Higher Education – RUSA, NIRF, HEFA, etc.

The impact of the CUET is likely to be harsher on disadvantaged sections


From UPSC perspective, the following things are important :

Prelims level: Gross Enrolment Ratio

Mains level: Paper 2- Issues with CUET


The introduction of the Common University Entrance Test (CUET) can be seen as a step in the direction of aligning India with international standards.

About CUET

  • The UGC’s rationale for introducing the test is to address the disparity in the allocation of marks by different examination boards, and provide a “level playing field” to students from different sections of society and diverse regions.
  • The CUET has been envisaged as a corrective.
  •  Of the 48 central universities, 45 seem to have the requirements to institute the test.
  • The CUET is going to decide the fate of approximately 1.3 crore students for roughly 5.4 lakh undergraduate seats in 45 central universities.

Issues with the CUET

  • Students to contend with two examinations: The marks obtained in the board examination will remain vital for admission to state and private universities as well as job applications.
  • The students will now have to contend with two examinations.
  • Impetus to coaching classes: Many educationists argue that the new examination is likely to give an impetus to coaching classes.
  •  Coaching and private tuition will flourish without much concern for quality in the preparation of the study material.
  • Not all State Boards prescribe NCERT textbooks: The CUET syllabus will be based on NCERT (under the Ministry of Education) textbooks even though not all state boards prescribe these books.
  • The coaching industry stands to take advantage of this situation and students will have a hard time navigating two sets of textbooks.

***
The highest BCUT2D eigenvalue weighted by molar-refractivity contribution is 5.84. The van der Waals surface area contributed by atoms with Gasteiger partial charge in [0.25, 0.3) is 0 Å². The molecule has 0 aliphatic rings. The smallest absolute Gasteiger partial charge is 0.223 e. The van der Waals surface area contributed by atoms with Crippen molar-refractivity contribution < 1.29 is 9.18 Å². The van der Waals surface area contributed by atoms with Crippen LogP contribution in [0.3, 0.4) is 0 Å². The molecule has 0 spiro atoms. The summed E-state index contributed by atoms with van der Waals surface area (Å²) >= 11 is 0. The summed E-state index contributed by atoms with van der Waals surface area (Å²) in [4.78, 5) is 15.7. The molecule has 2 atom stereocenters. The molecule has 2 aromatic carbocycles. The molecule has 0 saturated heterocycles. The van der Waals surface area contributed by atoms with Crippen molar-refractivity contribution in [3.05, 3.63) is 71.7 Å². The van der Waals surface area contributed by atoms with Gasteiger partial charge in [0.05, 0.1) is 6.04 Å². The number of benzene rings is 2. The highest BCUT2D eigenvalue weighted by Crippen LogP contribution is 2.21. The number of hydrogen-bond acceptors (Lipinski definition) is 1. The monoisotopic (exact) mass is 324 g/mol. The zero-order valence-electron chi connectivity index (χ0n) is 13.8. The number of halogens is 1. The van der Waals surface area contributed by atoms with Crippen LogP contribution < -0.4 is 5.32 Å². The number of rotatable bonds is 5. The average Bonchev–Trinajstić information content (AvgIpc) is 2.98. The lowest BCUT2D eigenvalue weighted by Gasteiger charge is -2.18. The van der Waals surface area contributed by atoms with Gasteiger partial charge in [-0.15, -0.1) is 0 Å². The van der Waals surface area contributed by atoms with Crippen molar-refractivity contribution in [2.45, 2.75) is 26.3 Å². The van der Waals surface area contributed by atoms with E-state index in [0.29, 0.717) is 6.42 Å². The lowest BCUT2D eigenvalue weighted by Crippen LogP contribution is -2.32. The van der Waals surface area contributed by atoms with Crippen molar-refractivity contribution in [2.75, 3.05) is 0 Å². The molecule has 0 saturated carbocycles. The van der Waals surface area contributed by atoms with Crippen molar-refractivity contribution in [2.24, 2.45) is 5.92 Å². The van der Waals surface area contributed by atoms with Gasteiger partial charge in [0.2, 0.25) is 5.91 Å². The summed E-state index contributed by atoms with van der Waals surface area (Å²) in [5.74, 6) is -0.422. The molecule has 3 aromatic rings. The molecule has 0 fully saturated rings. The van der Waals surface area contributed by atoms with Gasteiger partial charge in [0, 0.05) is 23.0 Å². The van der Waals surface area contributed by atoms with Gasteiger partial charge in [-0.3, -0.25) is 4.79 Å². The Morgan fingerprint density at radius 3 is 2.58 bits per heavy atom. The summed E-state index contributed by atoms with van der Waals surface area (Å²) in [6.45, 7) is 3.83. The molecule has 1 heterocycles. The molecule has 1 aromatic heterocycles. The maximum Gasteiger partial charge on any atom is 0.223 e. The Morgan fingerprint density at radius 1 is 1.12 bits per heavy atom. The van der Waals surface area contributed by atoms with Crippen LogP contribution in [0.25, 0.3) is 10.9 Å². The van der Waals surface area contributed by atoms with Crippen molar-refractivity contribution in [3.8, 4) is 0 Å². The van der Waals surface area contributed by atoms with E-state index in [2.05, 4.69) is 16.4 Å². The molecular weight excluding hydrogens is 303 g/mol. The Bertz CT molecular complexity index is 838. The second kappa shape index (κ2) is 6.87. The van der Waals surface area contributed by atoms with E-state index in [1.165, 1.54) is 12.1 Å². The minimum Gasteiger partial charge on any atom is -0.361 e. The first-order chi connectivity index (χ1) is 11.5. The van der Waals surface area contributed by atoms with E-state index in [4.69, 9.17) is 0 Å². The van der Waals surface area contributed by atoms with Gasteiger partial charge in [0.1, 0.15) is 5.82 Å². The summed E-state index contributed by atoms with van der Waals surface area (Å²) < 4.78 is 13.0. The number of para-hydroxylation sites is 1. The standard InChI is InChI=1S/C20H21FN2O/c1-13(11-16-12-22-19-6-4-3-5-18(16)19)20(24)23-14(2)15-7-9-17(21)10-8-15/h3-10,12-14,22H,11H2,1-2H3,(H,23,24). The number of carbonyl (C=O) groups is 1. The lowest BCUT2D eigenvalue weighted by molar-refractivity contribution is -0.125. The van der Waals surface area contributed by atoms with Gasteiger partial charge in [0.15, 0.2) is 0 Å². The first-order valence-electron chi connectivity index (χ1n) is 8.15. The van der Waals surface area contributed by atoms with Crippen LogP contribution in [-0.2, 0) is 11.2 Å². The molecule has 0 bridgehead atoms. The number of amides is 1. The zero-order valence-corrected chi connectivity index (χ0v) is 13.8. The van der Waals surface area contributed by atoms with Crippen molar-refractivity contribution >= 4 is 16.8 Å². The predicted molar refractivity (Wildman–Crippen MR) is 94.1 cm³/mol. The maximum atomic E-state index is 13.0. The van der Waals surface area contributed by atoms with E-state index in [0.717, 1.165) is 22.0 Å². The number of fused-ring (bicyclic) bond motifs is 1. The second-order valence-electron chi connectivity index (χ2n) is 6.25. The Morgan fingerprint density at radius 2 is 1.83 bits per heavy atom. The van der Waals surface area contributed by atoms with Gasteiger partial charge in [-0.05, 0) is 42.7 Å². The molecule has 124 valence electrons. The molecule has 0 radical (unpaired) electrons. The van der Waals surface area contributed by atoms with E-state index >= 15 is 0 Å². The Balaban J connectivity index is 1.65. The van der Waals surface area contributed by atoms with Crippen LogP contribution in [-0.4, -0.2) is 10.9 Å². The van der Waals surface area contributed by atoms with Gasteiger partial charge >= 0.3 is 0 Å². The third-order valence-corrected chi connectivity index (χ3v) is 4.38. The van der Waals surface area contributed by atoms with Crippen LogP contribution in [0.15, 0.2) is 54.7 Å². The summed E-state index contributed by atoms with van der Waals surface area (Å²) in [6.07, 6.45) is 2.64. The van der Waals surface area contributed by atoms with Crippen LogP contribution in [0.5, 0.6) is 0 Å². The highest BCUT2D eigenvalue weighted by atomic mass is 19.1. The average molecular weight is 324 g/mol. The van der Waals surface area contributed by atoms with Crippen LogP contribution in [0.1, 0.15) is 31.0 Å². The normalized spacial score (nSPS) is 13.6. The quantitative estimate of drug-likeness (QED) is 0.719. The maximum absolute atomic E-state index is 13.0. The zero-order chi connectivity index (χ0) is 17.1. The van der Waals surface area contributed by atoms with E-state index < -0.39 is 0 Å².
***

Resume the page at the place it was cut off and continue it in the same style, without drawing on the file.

• The impact is likely to be harsher on disadvantaged sections of the society for whom access to higher education is seen as the only route to upward mobility.

Way forward

  • The Gross Enrolment Ratio (GER) is constantly increasing for higher secondary education (51.4 per cent according to UDISE, 2019-20) and higher education (27.1 per cent to AISHE, 2019-20).
  • The figures indicate that higher education has acquired a mass base in the country.
  • This has important implications for a knowledge-based economy and society.
  • Maintaining the momentum of GER would require more teachers, schools and higher education institutions of quality and slow down the rush for a few but highly sought after universities and colleges.


The new examination would put additional pressure on both students and teachers at a time when they are trying to overcome the exactions of the pandemic. It appears to diverge from the objective of the National Education Policy-2020 — equitable access to good quality higher education for all students.

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